HCMS requires to employ multiple teams to benefits of work parallelization. Moreover, as the HCMS doesn’t have any rendering all presentation logic is demanded to the client. This is good for decoupling, but in all case, you have only one consumer decoupling advantages is not so relevant and you introduce more complexity and latency over the data fetch process. Another problem is about business logic. Where to implement? If you want to do not implement into HCMS you have to put it into presentation layer and with multiple consumers you will duplicate it, falling in problems you have when logic is in more than one place. Otherwise trying to put it into HMS you will discover that most cloud solution\products are not so flexible. This introduces the next topic, what are all the HCMS limitations?
Limitations of HCMS
Testing most important HCMS solution I fall in many difficult and the following is the list of the most common limitations. Take into account that this depends on the product, someone may have or not but generally speaking most are quite common.
- Authentication against external provider: most solution does not allow to authenticate users against an external system. I’m speaking about the most common scenario where you have a central authentication system and all parties pass user token\ticket to operate on behalf of the user. In other words, if I have an oauth2 server I want to authenticate on the frontend and make calls with a token to all application of the intranet, not only the HCMS, and being recognised as myself.
- Non-standard output format: some uses graphql or Odata and this is good because give a standard approach to the data consumption. The problem is that “some” doesn't mean “all”, so you have to take care of this choosing your HCMS.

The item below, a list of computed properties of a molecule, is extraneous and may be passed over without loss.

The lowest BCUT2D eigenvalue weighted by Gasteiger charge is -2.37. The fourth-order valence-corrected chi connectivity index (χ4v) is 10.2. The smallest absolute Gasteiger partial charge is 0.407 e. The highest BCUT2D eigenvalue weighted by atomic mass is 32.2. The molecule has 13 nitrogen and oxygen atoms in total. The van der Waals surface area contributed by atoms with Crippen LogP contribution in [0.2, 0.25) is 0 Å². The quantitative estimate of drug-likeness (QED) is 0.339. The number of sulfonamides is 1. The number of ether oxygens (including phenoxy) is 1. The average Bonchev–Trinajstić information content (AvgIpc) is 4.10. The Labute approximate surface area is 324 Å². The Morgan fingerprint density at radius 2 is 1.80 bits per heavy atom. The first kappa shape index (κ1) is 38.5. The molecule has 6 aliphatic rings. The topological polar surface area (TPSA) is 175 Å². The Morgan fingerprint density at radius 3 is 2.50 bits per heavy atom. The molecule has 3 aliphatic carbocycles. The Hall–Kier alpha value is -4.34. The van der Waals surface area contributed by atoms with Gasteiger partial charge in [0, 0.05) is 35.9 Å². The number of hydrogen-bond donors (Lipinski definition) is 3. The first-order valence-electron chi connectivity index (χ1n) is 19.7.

- Business logic: In most cases, there is no possibility to define at runtime the business logic, and in some cases neither extending the core application. Extensibility: It’s hard to find a solution where you can write your own code and alter business logic or add extra stuff. This is in part because many vendors design their HCMS as dumb data storage and in part for the complexity of managing extensibility.
When and where use a Headless CMS?
Headless CMS is a great opportunity but there we have to understand what is the best scenario to employ it to optimize cost\benefit ratio. The matter is that using regular HCMS, the customization is quite limited so in case you are not in the right scenario it will be hard to blend the HCMS to achieve the business requirement. Moreover, using it just like a bare data storage make it meaningless things.
When using an HCMS is convenient:
- a lot of changes on UI during the time
- a lot of application that shares the same information and one team that manage it
- you have few business logic over data
- you can employ multiple teams (be+fe)
When do not use an HCMS:
- there is a vertical solution that fits your need (es. you want a blog use WordPress)
- you have a lot of business logic
- you are not the master of data
Points of interest
HCMS are great because they decouple by design presentation layer from the backend, and that’s a good driver. HCMS are a great opportunity but, nowadays, is hard to employ in the real project except where there are very simple business logic and well-defined behaviour. It would be great to overcome these limits and employ as a “general purpose backend”, where you spend time only to teach the system about data schema, relation and tune only what is non-standard. The matter is that this is, generally speaking, hard to implement (thrust who try to do it).